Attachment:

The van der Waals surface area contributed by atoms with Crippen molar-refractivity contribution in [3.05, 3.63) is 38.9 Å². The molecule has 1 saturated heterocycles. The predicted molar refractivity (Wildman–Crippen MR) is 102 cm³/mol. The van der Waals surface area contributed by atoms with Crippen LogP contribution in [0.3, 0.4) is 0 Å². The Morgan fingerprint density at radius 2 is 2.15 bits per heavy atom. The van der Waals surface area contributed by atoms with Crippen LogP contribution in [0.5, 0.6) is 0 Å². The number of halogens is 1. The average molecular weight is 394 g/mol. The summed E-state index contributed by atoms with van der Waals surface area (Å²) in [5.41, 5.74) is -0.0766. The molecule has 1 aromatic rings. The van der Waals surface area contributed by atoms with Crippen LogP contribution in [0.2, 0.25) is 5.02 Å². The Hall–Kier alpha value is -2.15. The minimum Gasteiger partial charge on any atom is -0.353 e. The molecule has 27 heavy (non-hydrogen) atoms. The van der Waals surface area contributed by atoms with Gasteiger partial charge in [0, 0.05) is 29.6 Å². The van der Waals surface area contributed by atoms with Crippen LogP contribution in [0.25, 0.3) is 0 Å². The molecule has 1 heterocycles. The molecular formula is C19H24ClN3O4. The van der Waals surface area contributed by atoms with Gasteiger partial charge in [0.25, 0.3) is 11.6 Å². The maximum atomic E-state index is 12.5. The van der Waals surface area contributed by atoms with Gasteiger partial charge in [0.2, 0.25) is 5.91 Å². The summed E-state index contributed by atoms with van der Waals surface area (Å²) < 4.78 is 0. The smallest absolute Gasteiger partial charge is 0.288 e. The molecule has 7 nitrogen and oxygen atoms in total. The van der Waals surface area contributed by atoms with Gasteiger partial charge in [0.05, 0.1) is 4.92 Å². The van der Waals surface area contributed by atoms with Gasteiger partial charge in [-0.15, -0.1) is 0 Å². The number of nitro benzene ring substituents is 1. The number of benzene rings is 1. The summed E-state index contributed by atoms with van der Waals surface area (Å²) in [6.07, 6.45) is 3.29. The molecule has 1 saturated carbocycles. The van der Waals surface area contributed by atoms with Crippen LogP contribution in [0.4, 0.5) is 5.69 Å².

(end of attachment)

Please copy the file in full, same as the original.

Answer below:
The van der Waals surface area contributed by atoms with Crippen molar-refractivity contribution in [3.05, 3.63) is 38.9 Å². The molecule has 1 saturated heterocycles. The predicted molar refractivity (Wildman–Crippen MR) is 102 cm³/mol. The van der Waals surface area contributed by atoms with Crippen LogP contribution in [0.3, 0.4) is 0 Å². The Morgan fingerprint density at radius 2 is 2.15 bits per heavy atom. The van der Waals surface area contributed by atoms with Crippen LogP contribution in [0.5, 0.6) is 0 Å². The number of halogens is 1. The average molecular weight is 394 g/mol. The summed E-state index contributed by atoms with van der Waals surface area (Å²) in [5.41, 5.74) is -0.0766. The molecule has 1 aromatic rings. The van der Waals surface area contributed by atoms with Crippen LogP contribution in [0.2, 0.25) is 5.02 Å². The Hall–Kier alpha value is -2.15. The minimum Gasteiger partial charge on any atom is -0.353 e. The molecule has 27 heavy (non-hydrogen) atoms. The van der Waals surface area contributed by atoms with Gasteiger partial charge in [0, 0.05) is 29.6 Å². The van der Waals surface area contributed by atoms with Crippen LogP contribution in [0.25, 0.3) is 0 Å². The molecule has 1 heterocycles. The molecular formula is C19H24ClN3O4. The van der Waals surface area contributed by atoms with Gasteiger partial charge in [0.25, 0.3) is 11.6 Å². The maximum atomic E-state index is 12.5. The van der Waals surface area contributed by atoms with Gasteiger partial charge in [0.2, 0.25) is 5.91 Å². The summed E-state index contributed by atoms with van der Waals surface area (Å²) < 4.78 is 0. The smallest absolute Gasteiger partial charge is 0.288 e. The molecule has 7 nitrogen and oxygen atoms in total. The van der Waals surface area contributed by atoms with Gasteiger partial charge in [0.05, 0.1) is 4.92 Å². The van der Waals surface area contributed by atoms with Gasteiger partial charge in [-0.15, -0.1) is 0 Å². The number of nitro benzene ring substituents is 1. The number of benzene rings is 1. The summed E-state index contributed by atoms with van der Waals surface area (Å²) in [6.07, 6.45) is 3.29. The molecule has 1 saturated carbocycles. The van der Waals surface area contributed by atoms with Crippen LogP contribution in [0.4, 0.5) is 5.69 Å².